Taktsang Monastery – The Tiger’s Nest is on a rocky cliff about 1,000-m above the upper Paro valley. This impressive scared site is on the right side of the road. Pilgrims from all over Bhutan visit the monastery. And it is one of the most venerated pilgrimage sites in the country.
The monastery was built in 1962. Guru Rinpoche (the precious teacher) or Padmasambhava visited Bhutan a second time in the 8th century. He travelled from Tibet across the high passes through Singye Dzong in Lhuntse (north-east Bhutan).
According to legend, Guru Rinpochhe has flown from Khenpajong in Lhuntse in the form of his tiger-riding emanation – Dorje Drolod. He meditated there for three months to subdue negative spiritual forces, hostile to Buddhism. Later a temple was built on the place where Guru Rinpochhe mediated. In 853, Langchen Pelgyi Senge, one of Guru Rinpochhe’s Tibetan students meditated in the main cave at Taktsang, which later came to be known as Taktsang Pelphug, after his name.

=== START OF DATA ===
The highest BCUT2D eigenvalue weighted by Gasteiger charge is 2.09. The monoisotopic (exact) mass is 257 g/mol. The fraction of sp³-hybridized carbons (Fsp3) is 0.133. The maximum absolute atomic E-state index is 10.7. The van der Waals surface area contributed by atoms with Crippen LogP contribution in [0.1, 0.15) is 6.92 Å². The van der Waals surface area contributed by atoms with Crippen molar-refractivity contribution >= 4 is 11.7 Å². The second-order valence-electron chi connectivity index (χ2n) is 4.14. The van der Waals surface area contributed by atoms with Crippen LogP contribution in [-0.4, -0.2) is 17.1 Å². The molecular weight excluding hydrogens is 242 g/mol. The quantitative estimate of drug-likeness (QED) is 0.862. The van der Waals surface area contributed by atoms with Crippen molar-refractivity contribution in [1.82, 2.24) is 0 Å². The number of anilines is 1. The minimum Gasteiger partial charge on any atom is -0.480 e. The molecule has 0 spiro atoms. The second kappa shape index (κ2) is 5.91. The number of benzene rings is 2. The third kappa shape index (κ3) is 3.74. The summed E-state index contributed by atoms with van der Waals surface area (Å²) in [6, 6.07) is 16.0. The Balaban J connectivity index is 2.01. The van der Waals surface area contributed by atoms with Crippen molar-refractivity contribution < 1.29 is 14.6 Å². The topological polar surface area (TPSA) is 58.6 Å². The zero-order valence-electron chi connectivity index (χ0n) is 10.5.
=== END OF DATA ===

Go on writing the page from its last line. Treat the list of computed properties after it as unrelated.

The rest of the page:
The renovations were undertaken in the 1950s and 1980s. However, the fire destroyed the main chapel at Taktsang in 1998. Following the fire, the government quickly implemented a restoration plan. But it has remained unchanged until today.
The uppermost chapel holds the statue of Guru Rinpochhe in his tiger-riding aspect Dorje Drolod, Vajrakila and the Dedrub Chorten (stupa of faith), among others. The cave of mediation attainment, where Guru Rinpochhe has retreated for months contains a wrathful statue of Dorje Drolod riding the tigress. The original statue is shown only on Drukpa Tse-Zhi (the fourth day of the six months) of the Bhutanese calendar.